9. *Jan Mokre (AT). The Town and its Environs. Aspects of the Cartographic Relationship between Vienna and its Surroundings from the 17th up to the Middle of the 19th Century.
  10. Lajos Bartha (HU). Halley, Marsigli and the First Isogone Line across the Carpathian Basin (1701).
  11. Eva Semotanova (CZ). Thematic Mapping in the Czech Lands in the 19th Century.

    Session 5. Near East I. Chair: Robert W. Bremner

  12. Cyrus Ala’i (GB). The Rise and Fall of Cartography in the Pre-Modern Islamic Societies.
  13. Thomas D. Goodrich (US). Ottoman Maps of Istanbul in the Kitab-i Bahriye of Piri Reis.
  14. Rehav Rubin (IL). The ‘de Pierre Map’ of Jerusalem, 1728.

    Session 6. Relief Representation I. Chair: Ingrid Kretschmer

  15. Hans-Uli Feldmann (CH). Rock Representation in Topographic Maps of Switzerland.
  16. Wolfgang Lierz (DE). Uphill or Downhill? Different Aspects of Slope and Relief Representation on Early Cycling and Motoring Maps.
  17. Norman J. W. Thrower (US). Relief Representation in the United States in the 19th and 20th Centuries.

    Session 7. Central Europe III. Chair: Wolfgang Scharfe

  18. Simone Dumont and Suzanne Débarbat (FR). Two Scientists as Cartographer Pilgrims in Central and Eastern Europe: Delisle and Cassini.
  19. *Daniel Schlögl (DE). Cartography in the Service of Reform Policy in Late Absolutist Bavaria, 1750-1800.
  20. Vincenc Rajšp (SI). Representation of the ‘Josephinische Landesaufnahme’ – the Map with Descriptions of Slovenia.

    Session 8. Relief Representation II. Chair: Hans-Uli Feldmann

  21. Kazutaka Unno (JP). A Method of Representing Mountains in Early East-Asian Cartography.
  22. *Hirotada Kawamura (JP). Papier-mâché Relief Model ‘Bohcho Dozu’ Made in Edo Era.
  23. João Carlos Garcia (PT). The Relief of the Iberian Peninsula in the Printed Cartography (16th and 17th Centuries).

    Session 9. Varia I. Chair: Tony Campbell

  24. Alfredo Pinheiro Marques (PT). How and Why the Portuguese Ordered (and Paid for) the ‘Fra Mauro Map’ (not read).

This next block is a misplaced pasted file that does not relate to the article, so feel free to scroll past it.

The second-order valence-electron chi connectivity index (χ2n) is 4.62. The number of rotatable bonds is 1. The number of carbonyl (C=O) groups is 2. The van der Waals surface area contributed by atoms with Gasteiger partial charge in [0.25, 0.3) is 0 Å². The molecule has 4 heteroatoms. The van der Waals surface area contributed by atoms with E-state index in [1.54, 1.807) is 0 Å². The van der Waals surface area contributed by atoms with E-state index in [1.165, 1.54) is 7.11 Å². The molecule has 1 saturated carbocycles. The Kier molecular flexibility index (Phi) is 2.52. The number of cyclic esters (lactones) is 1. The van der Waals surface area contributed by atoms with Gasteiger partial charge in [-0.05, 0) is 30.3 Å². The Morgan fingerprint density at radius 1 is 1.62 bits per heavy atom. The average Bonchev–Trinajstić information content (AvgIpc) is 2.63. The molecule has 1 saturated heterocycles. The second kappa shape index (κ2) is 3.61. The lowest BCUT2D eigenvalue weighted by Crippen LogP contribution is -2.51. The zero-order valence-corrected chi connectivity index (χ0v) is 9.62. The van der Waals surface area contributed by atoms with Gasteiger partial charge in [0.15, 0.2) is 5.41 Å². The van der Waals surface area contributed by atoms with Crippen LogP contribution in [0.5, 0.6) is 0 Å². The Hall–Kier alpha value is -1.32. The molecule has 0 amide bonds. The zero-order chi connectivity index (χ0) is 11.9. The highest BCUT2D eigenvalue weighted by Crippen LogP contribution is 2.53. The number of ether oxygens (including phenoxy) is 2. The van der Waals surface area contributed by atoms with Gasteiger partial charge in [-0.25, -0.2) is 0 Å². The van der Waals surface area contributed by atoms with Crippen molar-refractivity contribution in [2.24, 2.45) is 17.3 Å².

25. Donald McGuirk (US). Apianus’ World Map of 1520. World Census and Commentary.
  26. David Woodward (US). The Harmsworth Atlas and its Place in the Gastaldi Tradition.

    Session 10. Varia II. Chair: Mary Pedley

  27. Delno C. West (US). The Polar Cartography of ‘Inventio Fortunata’. Was it a Medieval Metaphor for Hell?
  28. *Peter van der Krogt (NL). Amsterdam Atlas-Production in the 1630s; a Nightmare for the Bibliographer.
  29. Günter Schilder (NL). The Atlas ‘Blaeu-Van der Hem’, a Monument of Dutch Culture in Vienna.

    Session 11. Near East II. Chair: Catherine Delano-Smith

  30. Eva Wajntraub and Gimpel Wajntraub (IL). Austrian Cartographers of Holy Land Maps and Views.
  31. Dirk de Vries (NL). How Specific Was Van de Velde’s ‘Map of the Holy Land’ (1858)?
  32. *Dov Gavish (IL). Foreign Intelligence Maps and the 1 : 100.000 Topographic Map of Israel: British and Arab Adaptations.

    Session 12. Near East III. Chair: Edward H. Dahl

  33. David Fletcher (GB). The Reconstruction of Map-Consciousness: Estate Mapping in Early Modern England.
  34. David Buisseret (US). Maps and the Military Revolution.
  35. Suzanne Débarbat, Josette Alexandre, and Nandou Daliès (FR). Unpublished Messier Celestial Maps for Representing the Trajectory of Comets.

    Session 13. Varia IV. Chair: David Buisseret

  36. *Markus Heinz (AT). The Development of the Areas Covered by Homannian Maps in the 18th Century.
  37. *Mary Pedley (US). Maps, War, and Commerce: The Business Correspondence with the Firm of Thomas Jefferys and William Faden.
  38. Mead T. Cain (US). The Map Trade in Early Victorian England: Insights from the Archives of the Society for the Diffusion of Useful Knowledge (not read).